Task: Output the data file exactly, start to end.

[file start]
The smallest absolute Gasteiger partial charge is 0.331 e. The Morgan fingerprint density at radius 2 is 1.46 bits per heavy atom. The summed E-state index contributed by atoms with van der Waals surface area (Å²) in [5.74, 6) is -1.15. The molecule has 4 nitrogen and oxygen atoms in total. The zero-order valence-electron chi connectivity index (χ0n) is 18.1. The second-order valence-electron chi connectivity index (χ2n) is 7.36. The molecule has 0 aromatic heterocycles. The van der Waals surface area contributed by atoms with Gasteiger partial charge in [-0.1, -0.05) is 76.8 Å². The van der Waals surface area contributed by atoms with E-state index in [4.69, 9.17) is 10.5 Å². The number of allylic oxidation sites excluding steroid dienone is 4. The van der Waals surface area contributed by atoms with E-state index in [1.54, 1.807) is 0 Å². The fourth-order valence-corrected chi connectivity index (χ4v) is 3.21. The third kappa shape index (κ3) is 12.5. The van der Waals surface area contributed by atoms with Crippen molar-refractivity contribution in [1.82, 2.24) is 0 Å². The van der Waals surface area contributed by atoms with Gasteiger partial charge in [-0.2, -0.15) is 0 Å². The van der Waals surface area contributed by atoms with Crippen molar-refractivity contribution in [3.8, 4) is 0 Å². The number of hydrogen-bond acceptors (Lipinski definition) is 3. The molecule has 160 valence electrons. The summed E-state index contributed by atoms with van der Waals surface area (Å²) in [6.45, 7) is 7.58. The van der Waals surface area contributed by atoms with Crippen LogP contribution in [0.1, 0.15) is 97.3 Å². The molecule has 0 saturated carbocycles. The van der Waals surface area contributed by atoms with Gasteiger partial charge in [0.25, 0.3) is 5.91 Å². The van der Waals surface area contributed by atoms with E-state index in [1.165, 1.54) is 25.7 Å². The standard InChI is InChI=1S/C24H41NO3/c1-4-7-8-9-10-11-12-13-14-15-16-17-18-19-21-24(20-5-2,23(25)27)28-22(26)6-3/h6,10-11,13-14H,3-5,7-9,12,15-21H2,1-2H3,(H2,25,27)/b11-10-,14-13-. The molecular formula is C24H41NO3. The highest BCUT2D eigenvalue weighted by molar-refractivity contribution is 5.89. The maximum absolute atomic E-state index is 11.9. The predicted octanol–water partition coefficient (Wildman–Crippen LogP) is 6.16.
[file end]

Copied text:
The smallest absolute Gasteiger partial charge is 0.331 e. The Morgan fingerprint density at radius 2 is 1.46 bits per heavy atom. The summed E-state index contributed by atoms with van der Waals surface area (Å²) in [5.74, 6) is -1.15. The molecule has 4 nitrogen and oxygen atoms in total. The zero-order valence-electron chi connectivity index (χ0n) is 18.1. The second-order valence-electron chi connectivity index (χ2n) is 7.36. The molecule has 0 aromatic heterocycles. The van der Waals surface area contributed by atoms with Gasteiger partial charge in [-0.1, -0.05) is 76.8 Å². The van der Waals surface area contributed by atoms with E-state index in [4.69, 9.17) is 10.5 Å². The number of allylic oxidation sites excluding steroid dienone is 4. The van der Waals surface area contributed by atoms with E-state index in [1.54, 1.807) is 0 Å². The fourth-order valence-corrected chi connectivity index (χ4v) is 3.21. The third kappa shape index (κ3) is 12.5. The van der Waals surface area contributed by atoms with Crippen molar-refractivity contribution in [1.82, 2.24) is 0 Å². The van der Waals surface area contributed by atoms with Gasteiger partial charge in [-0.2, -0.15) is 0 Å². The van der Waals surface area contributed by atoms with Crippen molar-refractivity contribution in [3.8, 4) is 0 Å². The number of hydrogen-bond acceptors (Lipinski definition) is 3. The molecule has 160 valence electrons. The summed E-state index contributed by atoms with van der Waals surface area (Å²) in [6.45, 7) is 7.58. The van der Waals surface area contributed by atoms with Crippen LogP contribution in [0.1, 0.15) is 97.3 Å². The molecule has 0 saturated carbocycles. The van der Waals surface area contributed by atoms with Gasteiger partial charge in [0.25, 0.3) is 5.91 Å². The van der Waals surface area contributed by atoms with E-state index in [1.165, 1.54) is 25.7 Å². The standard InChI is InChI=1S/C24H41NO3/c1-4-7-8-9-10-11-12-13-14-15-16-17-18-19-21-24(20-5-2,23(25)27)28-22(26)6-3/h6,10-11,13-14H,3-5,7-9,12,15-21H2,1-2H3,(H2,25,27)/b11-10-,14-13-. The molecular formula is C24H41NO3. The highest BCUT2D eigenvalue weighted by molar-refractivity contribution is 5.89. The maximum absolute atomic E-state index is 11.9. The predicted octanol–water partition coefficient (Wildman–Crippen LogP) is 6.16.